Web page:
Background Hyperfiltration refers to the enhanced re-nal elimination of circulating solute. It is an increasingly recognised phenomenon in critically ill adults, leading to subtherapeutic treatment of renally cleared drugs. Although its existence has also been suggested in critically ill children, concrete data are currently lacking.
Objectives The primary aim of this pilot study was to investigate the incidence and risk factors of hyperfiltration in a paediatric intensive care setting. Additionally, a comparison of different methods for glomerular filtration rate (GFR) assessment in critically ill children was made.
Methods The HYPIC study was a single centre, prospective, observational study, conducted at the paediatric intensive care unit (PICU) and the cardiac surgery intensive care unit (CSICU) of the Ghent University Hospital, Belgium, enrolling patients between 1 month and 15 years of age. GFR was estimated by means of a calculated 24 hour creatinine clearance (24 hour CrCL). Creatinine in serum and urine were determined using the Jaffe’s reaction, and corrected for interfering total protein concentration accord-ing to Speeckaert et al.1 The Larsson formula was used for cystatin C-based estimation of GFR.2 Hyperfiltration was defined as a GFR exceeding normal values for age plus two standard deviations. Logistic regression analysis was used to evaluate risk factors for hyperfiltration. GFR assessment methods (24 hour CrCl, modified Schwartz formula and Larsson formula) were compared using Bland-Altman plots.3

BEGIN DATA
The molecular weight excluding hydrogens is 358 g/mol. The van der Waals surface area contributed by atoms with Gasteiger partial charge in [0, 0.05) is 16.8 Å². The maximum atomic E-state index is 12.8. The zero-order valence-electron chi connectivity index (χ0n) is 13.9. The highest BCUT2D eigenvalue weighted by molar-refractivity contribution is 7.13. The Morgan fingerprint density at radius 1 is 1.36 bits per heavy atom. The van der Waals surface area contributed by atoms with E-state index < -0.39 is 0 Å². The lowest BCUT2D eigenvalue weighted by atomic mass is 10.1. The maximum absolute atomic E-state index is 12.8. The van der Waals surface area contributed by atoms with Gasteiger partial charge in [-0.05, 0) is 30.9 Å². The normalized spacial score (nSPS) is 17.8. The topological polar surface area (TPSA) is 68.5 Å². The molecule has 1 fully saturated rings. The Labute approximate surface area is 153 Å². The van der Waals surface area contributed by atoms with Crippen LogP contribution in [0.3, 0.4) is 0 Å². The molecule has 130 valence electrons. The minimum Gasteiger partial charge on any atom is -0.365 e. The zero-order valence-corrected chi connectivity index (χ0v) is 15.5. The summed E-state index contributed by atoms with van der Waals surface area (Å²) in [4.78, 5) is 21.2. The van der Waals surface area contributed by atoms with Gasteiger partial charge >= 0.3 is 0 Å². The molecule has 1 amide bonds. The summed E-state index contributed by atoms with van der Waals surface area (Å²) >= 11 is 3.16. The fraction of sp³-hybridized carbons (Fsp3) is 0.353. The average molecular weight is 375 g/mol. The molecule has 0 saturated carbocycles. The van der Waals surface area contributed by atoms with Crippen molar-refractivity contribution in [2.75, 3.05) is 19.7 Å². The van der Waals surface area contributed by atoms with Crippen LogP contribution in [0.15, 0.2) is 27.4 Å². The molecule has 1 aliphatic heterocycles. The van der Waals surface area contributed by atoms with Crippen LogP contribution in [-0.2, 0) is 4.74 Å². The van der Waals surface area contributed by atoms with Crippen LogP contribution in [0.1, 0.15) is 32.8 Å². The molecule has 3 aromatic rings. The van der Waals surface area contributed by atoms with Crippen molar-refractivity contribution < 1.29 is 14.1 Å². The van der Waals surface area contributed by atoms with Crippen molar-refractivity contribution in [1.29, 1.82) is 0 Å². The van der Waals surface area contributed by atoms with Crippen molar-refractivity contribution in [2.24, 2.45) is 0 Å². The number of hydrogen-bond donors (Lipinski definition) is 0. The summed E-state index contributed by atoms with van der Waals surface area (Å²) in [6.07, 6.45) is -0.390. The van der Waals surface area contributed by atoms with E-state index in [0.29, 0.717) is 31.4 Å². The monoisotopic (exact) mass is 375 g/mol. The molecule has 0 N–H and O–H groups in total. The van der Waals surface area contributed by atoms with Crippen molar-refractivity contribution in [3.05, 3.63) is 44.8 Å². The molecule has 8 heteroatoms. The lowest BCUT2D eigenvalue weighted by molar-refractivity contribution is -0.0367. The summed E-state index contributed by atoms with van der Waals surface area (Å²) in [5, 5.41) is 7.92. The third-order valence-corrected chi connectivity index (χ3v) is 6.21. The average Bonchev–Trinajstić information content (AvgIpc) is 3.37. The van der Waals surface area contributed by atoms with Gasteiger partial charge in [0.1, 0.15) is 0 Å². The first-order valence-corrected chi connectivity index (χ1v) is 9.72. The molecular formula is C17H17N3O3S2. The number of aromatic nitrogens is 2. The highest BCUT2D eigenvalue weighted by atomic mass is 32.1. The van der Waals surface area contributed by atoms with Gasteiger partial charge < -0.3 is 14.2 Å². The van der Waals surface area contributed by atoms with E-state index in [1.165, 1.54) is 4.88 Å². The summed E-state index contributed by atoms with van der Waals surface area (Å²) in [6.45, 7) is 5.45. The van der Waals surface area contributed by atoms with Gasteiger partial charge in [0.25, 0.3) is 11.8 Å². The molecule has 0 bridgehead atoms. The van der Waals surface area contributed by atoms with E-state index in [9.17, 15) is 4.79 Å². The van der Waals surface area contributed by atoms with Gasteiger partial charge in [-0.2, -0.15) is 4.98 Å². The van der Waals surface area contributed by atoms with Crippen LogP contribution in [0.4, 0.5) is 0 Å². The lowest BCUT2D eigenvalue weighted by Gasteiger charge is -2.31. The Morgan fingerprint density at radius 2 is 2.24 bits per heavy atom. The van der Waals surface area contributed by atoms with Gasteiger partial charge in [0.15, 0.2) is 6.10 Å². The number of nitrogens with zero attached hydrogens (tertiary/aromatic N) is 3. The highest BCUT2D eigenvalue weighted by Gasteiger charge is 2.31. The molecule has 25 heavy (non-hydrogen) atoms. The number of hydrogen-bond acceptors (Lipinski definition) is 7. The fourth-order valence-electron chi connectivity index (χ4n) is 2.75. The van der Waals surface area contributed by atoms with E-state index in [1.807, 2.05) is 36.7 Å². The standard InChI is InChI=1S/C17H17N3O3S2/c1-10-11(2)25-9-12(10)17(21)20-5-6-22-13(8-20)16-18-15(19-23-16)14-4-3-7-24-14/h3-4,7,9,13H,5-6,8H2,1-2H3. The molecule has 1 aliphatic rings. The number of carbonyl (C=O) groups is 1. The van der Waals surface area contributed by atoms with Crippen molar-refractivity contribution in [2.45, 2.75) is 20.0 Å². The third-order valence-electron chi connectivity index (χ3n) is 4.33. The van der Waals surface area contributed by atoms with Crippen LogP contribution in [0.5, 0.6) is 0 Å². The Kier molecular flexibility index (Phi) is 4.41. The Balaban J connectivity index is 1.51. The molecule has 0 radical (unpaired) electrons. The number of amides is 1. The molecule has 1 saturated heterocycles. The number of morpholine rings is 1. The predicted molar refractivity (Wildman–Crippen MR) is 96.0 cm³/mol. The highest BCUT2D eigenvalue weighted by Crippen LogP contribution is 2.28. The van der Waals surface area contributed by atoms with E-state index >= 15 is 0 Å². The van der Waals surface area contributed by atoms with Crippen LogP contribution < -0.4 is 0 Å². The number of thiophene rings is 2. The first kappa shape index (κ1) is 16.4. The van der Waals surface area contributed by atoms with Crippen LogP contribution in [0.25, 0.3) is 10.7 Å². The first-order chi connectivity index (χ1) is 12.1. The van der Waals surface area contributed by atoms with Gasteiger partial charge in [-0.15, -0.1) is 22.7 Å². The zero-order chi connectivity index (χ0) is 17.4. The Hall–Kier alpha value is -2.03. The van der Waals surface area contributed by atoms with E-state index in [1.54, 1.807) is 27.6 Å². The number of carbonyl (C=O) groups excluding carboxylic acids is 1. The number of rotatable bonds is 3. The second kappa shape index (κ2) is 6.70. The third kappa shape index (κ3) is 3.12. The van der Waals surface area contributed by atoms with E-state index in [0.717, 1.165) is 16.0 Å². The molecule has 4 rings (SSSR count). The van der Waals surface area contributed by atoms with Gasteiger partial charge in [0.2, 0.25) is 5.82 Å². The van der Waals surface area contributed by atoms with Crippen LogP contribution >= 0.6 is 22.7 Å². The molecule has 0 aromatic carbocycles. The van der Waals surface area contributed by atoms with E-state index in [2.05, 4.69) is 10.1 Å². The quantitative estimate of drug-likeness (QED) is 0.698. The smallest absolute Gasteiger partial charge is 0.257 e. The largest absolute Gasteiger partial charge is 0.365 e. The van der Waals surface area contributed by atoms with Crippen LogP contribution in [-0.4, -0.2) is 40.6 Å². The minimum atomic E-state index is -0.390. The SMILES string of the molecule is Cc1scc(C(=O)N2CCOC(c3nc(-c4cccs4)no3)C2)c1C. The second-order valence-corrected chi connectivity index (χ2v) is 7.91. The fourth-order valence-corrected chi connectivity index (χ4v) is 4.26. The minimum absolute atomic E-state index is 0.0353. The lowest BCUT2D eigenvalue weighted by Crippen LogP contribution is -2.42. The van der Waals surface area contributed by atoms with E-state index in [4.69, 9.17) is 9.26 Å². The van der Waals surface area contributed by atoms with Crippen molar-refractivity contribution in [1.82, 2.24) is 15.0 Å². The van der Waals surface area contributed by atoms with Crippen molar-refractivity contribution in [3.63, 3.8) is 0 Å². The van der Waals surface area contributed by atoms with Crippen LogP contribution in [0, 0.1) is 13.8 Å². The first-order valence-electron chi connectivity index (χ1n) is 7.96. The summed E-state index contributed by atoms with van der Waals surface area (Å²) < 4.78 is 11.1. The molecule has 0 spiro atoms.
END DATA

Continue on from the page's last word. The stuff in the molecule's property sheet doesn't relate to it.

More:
Results Data were collected from 58 patients (median age: 20 months; age range: 1 month to 15 years). Hyper-filtration was present in 80.8% of patients. Body length was identified to be an independent risk factor for hyper-filtration (p=0.05). Although not statistically significant, body surface area (p=0.12) and a neurological admission reason (p=0.12) also seem related to the development of hyperfiltration. A systematic difference between calcu-lated creatinine clearance (24 hour CrCL) and the estimated GFR (eGFR) using the modified Schwartz formula was observed (mean difference 28.9 ml/min/1.73 m²; SD60.4 ml/min/1.73 m²). The Schwartz formula was accurate at low GFR, but underestimated the GFR at higher values. The mean difference of GFR between the Larsson formula and the 24 hour CrCl was very low (3.67 ml/kg/m²; SD66.9 ml/min/1.73 m²).
Conclusion Hyperfiltration is a common phenomenon in critically ill children. The modified Schwartz formula is likely to underestimate GFR in case of hyperfiltration. Cystatin C seems a promising alternative renal biomarker but needs further investigation.
Statistics from Altmetric.com
If you wish to reuse any or all of this article please use the link below which will take you to the Copyright Clearance Center’s RightsLink service. You will be able to get a quick price and instant permission to reuse the content in many different ways.